Saravana Pandian Annamalai
25. April 2019 · Write a comment · Categories: ARM, Embedded Software · Tags: , , ,

In our earlier blogs on ARM Interrupt architectures, we explored the ARM exception models and registers. Also, we went through different kinds of Interrupt controllers being used. In the upcoming blogs, we will primarily see ARM Interrupt handling from the firmware/software perspective including operating systems like FreeRTOS, Linux and WinCE. To being with, this blog will discuss interrupt handling in ARM Cortex M MCUs.

Cortex M Vector Table

As discussed earlier, the ARM Cortex M series of MCUs typically carters to lower end application with the core running between a few MHz to a maximum 150MHz. To target low cost tools and ease of development, the interrupt architecture is designed to be simpler and straight forward. The vector table in ARM Cortex M series looks like:

Cortex M Vector Table

Typically, on power-on reset, the Vector table base address is defined to be at 0. The ARM core, up on boot up, loads the stack pointer with the value stored at offset 0. And then it loads the Program counter with the address available at offset 4 and starts executing the same.

Thus, the vector table design is such that the stack is operational before the core starts executing thereby eliminating the need for an assembly code to set things up for calling functions. In the firmware perspective, this is a major advantage. There is no need to write any assembly code.

Following these 2 words, the table should hold the addresses of the exception handlers. The first 14 of them are pre-defined ad reserved for handling specific to the core and its execution. From offset, 0x40, the SoC specific interrupt handlers are defined and can be customized by the silicon vendor.

It can also be noted that there is a priority associated with each of these exceptions. Lower the number the higher the priority. Some of the major exceptions defined by ARM are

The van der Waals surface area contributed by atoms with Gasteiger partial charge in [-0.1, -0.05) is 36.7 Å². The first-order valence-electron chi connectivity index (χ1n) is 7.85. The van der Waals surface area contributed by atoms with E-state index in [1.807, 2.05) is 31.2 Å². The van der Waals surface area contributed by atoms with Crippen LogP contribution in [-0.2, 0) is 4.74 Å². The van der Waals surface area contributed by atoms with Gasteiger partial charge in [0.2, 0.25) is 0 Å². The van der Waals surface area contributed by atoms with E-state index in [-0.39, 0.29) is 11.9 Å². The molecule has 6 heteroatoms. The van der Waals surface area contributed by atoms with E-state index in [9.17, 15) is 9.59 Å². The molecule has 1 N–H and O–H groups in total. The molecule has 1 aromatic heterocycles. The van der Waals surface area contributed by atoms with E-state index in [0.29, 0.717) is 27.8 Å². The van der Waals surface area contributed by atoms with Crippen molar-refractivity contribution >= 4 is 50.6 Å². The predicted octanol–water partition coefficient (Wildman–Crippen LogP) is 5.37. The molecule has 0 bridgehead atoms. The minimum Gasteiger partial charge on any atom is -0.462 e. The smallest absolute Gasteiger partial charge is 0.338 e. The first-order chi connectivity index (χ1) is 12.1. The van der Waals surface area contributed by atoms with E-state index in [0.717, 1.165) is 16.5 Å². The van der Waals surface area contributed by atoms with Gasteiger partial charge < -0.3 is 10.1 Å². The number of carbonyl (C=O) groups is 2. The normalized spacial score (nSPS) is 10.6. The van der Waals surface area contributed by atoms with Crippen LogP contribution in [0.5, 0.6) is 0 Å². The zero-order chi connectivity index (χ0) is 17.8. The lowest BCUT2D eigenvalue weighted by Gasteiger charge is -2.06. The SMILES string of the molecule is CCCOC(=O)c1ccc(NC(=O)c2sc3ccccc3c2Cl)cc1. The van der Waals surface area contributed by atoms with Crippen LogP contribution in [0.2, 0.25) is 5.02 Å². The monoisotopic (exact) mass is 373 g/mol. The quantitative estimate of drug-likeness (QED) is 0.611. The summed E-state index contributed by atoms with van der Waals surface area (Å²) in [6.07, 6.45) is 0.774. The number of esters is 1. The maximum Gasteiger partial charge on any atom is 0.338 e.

Reset Handler

At the highest priority of -3, this is the entry point of execution. Loaded to PC on power on reset, this is responsible for initializing the system peripherals and start executing the firmware/OS.

NMI Handler

At a priority only next to Reset Handler (-2), as the name suggests this cannot be masked by software. It is typically triggered by a specialized peripheral unit that can be connected to a critical functionality.

HardFault Handler

This exception is caused when there is an error during exception processing. At a higher priority of -1 than other exception, this can be used to recover from issues during exception handling.

MemManage Handler

Caused due to memory protection faults, the priority level can be configured by the firmware.

BusFault Handler

Caused during to memory access – either during instruction fetch or data access, the priority level can be configured by the firmware

UsageFault Handler

Caused during to instruction executing, the priority level can be configured by the firmware. The handler is called when one of the following errors occurs

  • Presence of an undefined instruction
  • Performing an illegal unaligned access
  • Core in invalid state on instruction execution
  • An error occurring on exception return.
  • Doing an unaligned address on word and halfword memory access
  • Performing division by zero

SVCall Handler

Known as the Supervisor Call, this handler is called up on the core executing a SVC instruction. This is typically used in OS environments to execute system services.

PendSV Handler

This is typically used in OS environments to perform context switching.

SysTick Handler

The ARM Cortex M core defines a specialize timer module to keep track of the System time. This handler is executed once this timer value reaches 0.

With this understanding of Cortex M vector table, now we will see how the firmware handles exceptions in software.

Cortex M Vector Table

To practically understand Cortex M Interrupt handling, we will take an example of software implementation of FreeRTOS running on NXP K66 MCU compiled using GCC tool chain. The first and foremost step is to define the vector table and place it in the Vector base location. The vector table for the device looks like this: